EFF Animated Retrospective
(c) Old Man and the Sea
Environmental Film Festival Animated Retrospective
Enjoy some of the most popular animated films screened during the Festival’s 20 years!
Introduced by Flo Stone, President and Founder, Environmental Film Festival in the Nation’s Capital.
TURTLE WORLD (Australia, 1996, 9 min.) A lone sea turtle travels through space, her breath creating a whole new atmosphere filled with forests, rivers, mountains and enterprising monkeys . . . so enterprising that they are forced to learn about sustainability the hard way. Directed by Nick Hilligoss. Produced by the Natural History Unit, Australian Broadcasting Corporation.
OLD MAN AND THE SEA (Canada, 1999, 22 min.) Based on Ernest Hemingway’s classic 1952 novella, this animation showcases Aleksandr Petrov’s technique of painting pastels on glass. He and his son, Dmitri, painted an incredible total of 29,000 images for the film, whose style can be characterized as a type of Romantic realism. People, animals and landscapes are painted and animated in a realistic fashion, but there are also sections where Petrov attempts to visually show a character’s inner thoughts and dreams, such as a scene where the fisherman dreams that he and the marlin are brothers swimming through the sea and the sky. Directed by Aleksandr Petrov. Produced by Jean Yves Martel and Shizuo Ohashi. 1999 Academy Award for Best Animated Short Film.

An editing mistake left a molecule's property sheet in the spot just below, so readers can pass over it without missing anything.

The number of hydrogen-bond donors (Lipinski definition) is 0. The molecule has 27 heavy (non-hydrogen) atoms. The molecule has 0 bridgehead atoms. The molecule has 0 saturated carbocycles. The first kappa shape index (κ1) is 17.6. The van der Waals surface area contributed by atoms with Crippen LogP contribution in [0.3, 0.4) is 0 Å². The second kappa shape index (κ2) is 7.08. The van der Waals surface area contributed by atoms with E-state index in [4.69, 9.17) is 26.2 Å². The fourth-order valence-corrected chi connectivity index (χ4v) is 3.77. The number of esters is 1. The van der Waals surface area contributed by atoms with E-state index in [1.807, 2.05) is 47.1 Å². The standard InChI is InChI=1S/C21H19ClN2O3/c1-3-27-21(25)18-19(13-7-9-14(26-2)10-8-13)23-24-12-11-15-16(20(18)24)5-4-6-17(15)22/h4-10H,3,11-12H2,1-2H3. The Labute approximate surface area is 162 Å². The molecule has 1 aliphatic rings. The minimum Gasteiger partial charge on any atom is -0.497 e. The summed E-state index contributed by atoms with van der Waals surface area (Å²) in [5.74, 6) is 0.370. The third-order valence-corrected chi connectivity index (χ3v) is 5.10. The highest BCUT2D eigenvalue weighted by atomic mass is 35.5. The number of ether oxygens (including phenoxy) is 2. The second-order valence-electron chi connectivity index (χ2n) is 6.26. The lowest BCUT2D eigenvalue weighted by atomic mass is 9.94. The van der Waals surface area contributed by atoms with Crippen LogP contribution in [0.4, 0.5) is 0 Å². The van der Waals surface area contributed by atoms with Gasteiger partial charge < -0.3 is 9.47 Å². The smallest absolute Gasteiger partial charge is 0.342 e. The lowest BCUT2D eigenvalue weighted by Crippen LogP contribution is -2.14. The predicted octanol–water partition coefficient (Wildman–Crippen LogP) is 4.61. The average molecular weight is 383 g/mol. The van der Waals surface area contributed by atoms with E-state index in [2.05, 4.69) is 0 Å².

FOR THE BIRDS (USA, 2000, 4 min.) A group of snooty birds roosting on a telephone wire get their just desserts when a bigger goofy bird drops in. Directed by Ralph Eggleston. Produced by Pixar. Executive Producer: John Lasseter. 2002 Academy Award for Best Animated Short Film.
THE MAN WHO PLANTED TREES (L’HOMME QUI PLANTAIT DES ARBRES) (Canada, 1987, 30 min.) A shepherd plants thousands of trees, turning a dry, windy and barren land into an oasis. The seeds he plants are the symbol of all our actions, good and bad, which have far-reaching consequences we can scarcely imagine. It is up to us to think and act in accordance with our hopes for the future, and, if possible, to leave behind a world more beautiful and promising than the one we inherited. Based on the story by Jean Giono. Narrated by Christopher Plummer. Directed by Frédéric Back. 1988 Academy Award for Best Animated Short Film.
Tickets, $8, available at www.nglive.org/dc or by calling 202-857-7700.